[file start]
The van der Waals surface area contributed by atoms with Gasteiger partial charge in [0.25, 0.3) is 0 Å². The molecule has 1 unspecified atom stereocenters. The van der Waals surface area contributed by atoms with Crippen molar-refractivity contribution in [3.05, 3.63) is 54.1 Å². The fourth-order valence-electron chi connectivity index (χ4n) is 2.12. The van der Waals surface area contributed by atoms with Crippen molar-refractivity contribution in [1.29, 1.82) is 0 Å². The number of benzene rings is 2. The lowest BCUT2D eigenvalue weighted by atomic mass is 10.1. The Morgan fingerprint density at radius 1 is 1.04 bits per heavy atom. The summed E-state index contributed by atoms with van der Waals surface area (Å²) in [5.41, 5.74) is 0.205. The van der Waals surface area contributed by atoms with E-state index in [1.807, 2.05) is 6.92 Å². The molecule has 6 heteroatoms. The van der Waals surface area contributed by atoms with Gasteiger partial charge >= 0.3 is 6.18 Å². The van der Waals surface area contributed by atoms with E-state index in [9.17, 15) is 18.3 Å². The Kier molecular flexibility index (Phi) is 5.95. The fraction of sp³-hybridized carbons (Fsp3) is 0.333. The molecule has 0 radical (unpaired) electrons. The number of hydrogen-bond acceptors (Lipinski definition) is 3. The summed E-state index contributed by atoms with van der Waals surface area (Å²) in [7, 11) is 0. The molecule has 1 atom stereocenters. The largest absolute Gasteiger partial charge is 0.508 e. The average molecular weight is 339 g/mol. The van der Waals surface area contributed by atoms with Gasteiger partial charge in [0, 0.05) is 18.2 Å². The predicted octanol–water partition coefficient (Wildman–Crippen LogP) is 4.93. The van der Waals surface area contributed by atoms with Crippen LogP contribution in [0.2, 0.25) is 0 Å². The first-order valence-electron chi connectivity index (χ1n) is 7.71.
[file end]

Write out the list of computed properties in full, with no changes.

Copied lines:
The van der Waals surface area contributed by atoms with Gasteiger partial charge in [0.25, 0.3) is 0 Å². The molecule has 1 unspecified atom stereocenters. The van der Waals surface area contributed by atoms with Crippen molar-refractivity contribution in [3.05, 3.63) is 54.1 Å². The fourth-order valence-electron chi connectivity index (χ4n) is 2.12. The van der Waals surface area contributed by atoms with Crippen molar-refractivity contribution in [1.29, 1.82) is 0 Å². The number of benzene rings is 2. The lowest BCUT2D eigenvalue weighted by atomic mass is 10.1. The Morgan fingerprint density at radius 1 is 1.04 bits per heavy atom. The summed E-state index contributed by atoms with van der Waals surface area (Å²) in [5.41, 5.74) is 0.205. The van der Waals surface area contributed by atoms with E-state index in [1.807, 2.05) is 6.92 Å². The molecule has 6 heteroatoms. The van der Waals surface area contributed by atoms with Gasteiger partial charge >= 0.3 is 6.18 Å². The van der Waals surface area contributed by atoms with E-state index in [9.17, 15) is 18.3 Å². The Kier molecular flexibility index (Phi) is 5.95. The fraction of sp³-hybridized carbons (Fsp3) is 0.333. The molecule has 0 radical (unpaired) electrons. The number of hydrogen-bond acceptors (Lipinski definition) is 3. The summed E-state index contributed by atoms with van der Waals surface area (Å²) in [7, 11) is 0. The molecule has 1 atom stereocenters. The largest absolute Gasteiger partial charge is 0.508 e. The average molecular weight is 339 g/mol. The van der Waals surface area contributed by atoms with Gasteiger partial charge in [0, 0.05) is 18.2 Å². The predicted octanol–water partition coefficient (Wildman–Crippen LogP) is 4.93. The van der Waals surface area contributed by atoms with Crippen LogP contribution in [0.2, 0.25) is 0 Å². The first-order valence-electron chi connectivity index (χ1n) is 7.71.